Wednesday, March 20, 2013

When did Roman Catholicism Begin?

Over at Greenbaggins, Scott asked:
TF, when, exactly, do you believe Roman Catholicism began?
I answer:

If Roman Catholicism is defined by her (supposedly) infallibly defined dogmas, her birthday is November 1, 1950, which is when her pope defined the fiction of the bodily assumption. If she is defined by the last (supposedly) ecumenical council she accepts, she's even younger (December 8, 1965), the date of conclusion of the Second Vatican Council. If she is defined by her canon laws, the most recent major edition was January 28, 1983. If she's defined by her current pope, then she's newborn.

But if she's simply vaguely defined as a movement, it's hard to provide a fixed date. Benedict XVI treated Thomas Aquinas (d. 1274) as the father of Roman Catholicism - despite the fact that Thomas Aquinas' views would place him outside the RCC today.

Perhaps better dates would be the dates of the councils of Constance (1418), Florence (1445) and Trent (1563), where certain strands of scholastic theology gained ecclesiastical dominance over other strands. Then again, a lot of Tridentine RCism has been undermined in contemporary RCism.

And frankly, that's probably the best way to date the movement - to the "late medieval" period - 15th or 16th century, although there were undoubtedly doctrinal roots that go back earlier, even while recognizing that RCism continues to change even today.

That doesn't mean that no one before 1054 held to any views in common with Roman Catholics, and it doesn't mean that things like the Edict of Milan or the forged "Donation of Constantine" were insignificant factors in producing what eventually came to be RCism. Still, calling anyone in the late patristic or early medieval period "Roman Catholic" is anachronistic.


Tuesday, March 19, 2013

Why Not Rome?

Reformed Reader has ten great reasons not to join the Roman communion. My own top ten list would probably be something like this (going off the cuff, and not in any particular order):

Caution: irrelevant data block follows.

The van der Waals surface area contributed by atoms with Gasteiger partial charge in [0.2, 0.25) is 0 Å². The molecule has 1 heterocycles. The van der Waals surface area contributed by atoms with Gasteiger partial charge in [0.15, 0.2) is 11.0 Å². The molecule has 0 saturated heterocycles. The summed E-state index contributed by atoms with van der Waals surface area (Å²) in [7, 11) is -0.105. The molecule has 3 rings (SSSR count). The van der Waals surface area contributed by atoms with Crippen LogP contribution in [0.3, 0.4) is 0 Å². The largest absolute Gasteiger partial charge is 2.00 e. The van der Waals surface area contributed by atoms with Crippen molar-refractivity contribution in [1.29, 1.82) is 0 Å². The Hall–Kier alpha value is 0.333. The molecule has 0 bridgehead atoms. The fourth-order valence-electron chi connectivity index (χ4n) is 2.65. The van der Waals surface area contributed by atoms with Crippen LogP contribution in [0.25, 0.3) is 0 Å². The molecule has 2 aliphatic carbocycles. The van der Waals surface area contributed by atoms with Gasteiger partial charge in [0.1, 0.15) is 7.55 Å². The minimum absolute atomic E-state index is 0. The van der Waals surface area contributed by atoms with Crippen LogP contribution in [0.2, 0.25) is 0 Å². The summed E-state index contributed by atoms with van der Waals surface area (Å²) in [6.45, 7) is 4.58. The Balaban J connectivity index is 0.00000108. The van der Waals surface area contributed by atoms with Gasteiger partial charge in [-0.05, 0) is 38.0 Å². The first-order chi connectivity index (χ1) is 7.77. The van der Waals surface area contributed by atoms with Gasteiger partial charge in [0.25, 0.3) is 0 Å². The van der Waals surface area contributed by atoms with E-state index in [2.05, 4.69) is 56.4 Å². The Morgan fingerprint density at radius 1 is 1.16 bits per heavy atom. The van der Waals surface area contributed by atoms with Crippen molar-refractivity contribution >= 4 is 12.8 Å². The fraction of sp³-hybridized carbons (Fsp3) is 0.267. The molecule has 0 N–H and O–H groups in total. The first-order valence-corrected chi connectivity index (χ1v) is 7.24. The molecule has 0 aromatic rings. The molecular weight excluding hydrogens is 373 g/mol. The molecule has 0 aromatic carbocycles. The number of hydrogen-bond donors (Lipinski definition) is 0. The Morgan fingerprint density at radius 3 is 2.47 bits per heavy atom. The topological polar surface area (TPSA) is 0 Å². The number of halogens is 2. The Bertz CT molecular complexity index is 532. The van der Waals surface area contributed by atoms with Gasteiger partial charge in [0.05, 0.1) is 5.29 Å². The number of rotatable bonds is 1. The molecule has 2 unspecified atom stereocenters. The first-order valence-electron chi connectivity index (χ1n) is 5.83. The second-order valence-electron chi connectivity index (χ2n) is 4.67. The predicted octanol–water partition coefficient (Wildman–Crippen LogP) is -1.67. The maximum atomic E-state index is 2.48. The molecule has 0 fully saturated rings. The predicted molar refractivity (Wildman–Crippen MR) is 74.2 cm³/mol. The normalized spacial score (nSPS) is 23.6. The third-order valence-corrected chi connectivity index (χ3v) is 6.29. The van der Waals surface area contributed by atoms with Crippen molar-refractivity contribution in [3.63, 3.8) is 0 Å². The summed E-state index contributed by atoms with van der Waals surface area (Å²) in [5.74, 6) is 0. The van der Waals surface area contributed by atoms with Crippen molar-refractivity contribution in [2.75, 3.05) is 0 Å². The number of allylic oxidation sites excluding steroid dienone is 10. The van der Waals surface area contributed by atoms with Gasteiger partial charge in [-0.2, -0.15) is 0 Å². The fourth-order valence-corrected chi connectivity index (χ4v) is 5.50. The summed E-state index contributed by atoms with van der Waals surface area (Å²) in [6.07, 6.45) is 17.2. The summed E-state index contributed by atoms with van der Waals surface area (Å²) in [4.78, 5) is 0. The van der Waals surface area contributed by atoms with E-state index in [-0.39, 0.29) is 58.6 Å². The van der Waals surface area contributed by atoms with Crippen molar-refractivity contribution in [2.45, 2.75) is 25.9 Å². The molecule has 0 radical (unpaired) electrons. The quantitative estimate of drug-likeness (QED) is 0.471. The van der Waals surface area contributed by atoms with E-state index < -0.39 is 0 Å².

1) Worship of Bread

The host is bread - it's not God and shouldn't be worshiped as God. In the Lord's supper, the bread is the body of Christ, but in a non-literal sense (as should be obvious).

2) Papacy

God is my Holy Father, not any mere man.

3) Priesthood

Jesus Christ is the only mediator between God and man.

4) Mary

Mary was blessed and saved from her sins. She is our fellow creature and not to be offered hyper-dulia.

5) Worship by Images

God has explicitly forbidden the making or religious reverencing of images.

6) Prayers to the Dead

Those who are dead in Christ are - you know - dead in Christ. Their souls are with God. They cannot hear you any more than you can hear them.

7) Blood of the Martyrs

How could I join a denomination that persecuted the church of Christ and has not repented of this?

8) Ultra-Sectarianism

The worst example of schism is Rome, who pretends to be the only true church. Joining Roman communion is participation in that schism.

9) Scriptures

Rome does acknowledge Scripture's authority with her lips, but then takes that authority back by making human tradition the lens through which Scripture must be read.

10) Judgment or Gospel

I have no desire to receive the judgments God will mete out against those who preach or follow another gospel. Rather, I must and will hold fast to the gospel that the apostles preached, which is recorded in Scripture.